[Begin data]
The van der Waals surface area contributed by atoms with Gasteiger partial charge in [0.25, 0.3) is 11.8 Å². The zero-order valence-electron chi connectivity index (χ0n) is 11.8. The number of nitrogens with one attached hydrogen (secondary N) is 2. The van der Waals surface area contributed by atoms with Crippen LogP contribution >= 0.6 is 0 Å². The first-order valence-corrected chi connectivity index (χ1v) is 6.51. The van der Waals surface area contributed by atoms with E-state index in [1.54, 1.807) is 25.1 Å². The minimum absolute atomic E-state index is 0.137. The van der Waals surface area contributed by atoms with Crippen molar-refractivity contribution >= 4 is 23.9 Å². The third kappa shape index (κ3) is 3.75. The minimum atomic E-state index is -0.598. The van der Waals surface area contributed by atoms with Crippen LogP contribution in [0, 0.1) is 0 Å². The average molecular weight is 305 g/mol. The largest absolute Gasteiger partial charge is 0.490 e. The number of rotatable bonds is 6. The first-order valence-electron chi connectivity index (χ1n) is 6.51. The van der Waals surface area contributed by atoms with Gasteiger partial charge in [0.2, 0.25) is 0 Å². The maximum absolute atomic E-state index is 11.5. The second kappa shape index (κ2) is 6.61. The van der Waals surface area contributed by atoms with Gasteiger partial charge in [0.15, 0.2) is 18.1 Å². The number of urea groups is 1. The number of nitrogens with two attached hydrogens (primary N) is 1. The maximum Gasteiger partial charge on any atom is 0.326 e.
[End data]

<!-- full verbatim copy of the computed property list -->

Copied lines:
The van der Waals surface area contributed by atoms with Gasteiger partial charge in [0.25, 0.3) is 11.8 Å². The zero-order valence-electron chi connectivity index (χ0n) is 11.8. The number of nitrogens with one attached hydrogen (secondary N) is 2. The van der Waals surface area contributed by atoms with Crippen LogP contribution >= 0.6 is 0 Å². The first-order valence-corrected chi connectivity index (χ1v) is 6.51. The van der Waals surface area contributed by atoms with E-state index in [1.54, 1.807) is 25.1 Å². The minimum absolute atomic E-state index is 0.137. The van der Waals surface area contributed by atoms with Crippen molar-refractivity contribution >= 4 is 23.9 Å². The third kappa shape index (κ3) is 3.75. The minimum atomic E-state index is -0.598. The van der Waals surface area contributed by atoms with Crippen LogP contribution in [0, 0.1) is 0 Å². The average molecular weight is 305 g/mol. The largest absolute Gasteiger partial charge is 0.490 e. The number of rotatable bonds is 6. The first-order valence-electron chi connectivity index (χ1n) is 6.51. The van der Waals surface area contributed by atoms with Gasteiger partial charge in [0.2, 0.25) is 0 Å². The maximum absolute atomic E-state index is 11.5. The second kappa shape index (κ2) is 6.61. The van der Waals surface area contributed by atoms with Gasteiger partial charge in [0.15, 0.2) is 18.1 Å². The number of urea groups is 1. The number of nitrogens with two attached hydrogens (primary N) is 1. The maximum Gasteiger partial charge on any atom is 0.326 e.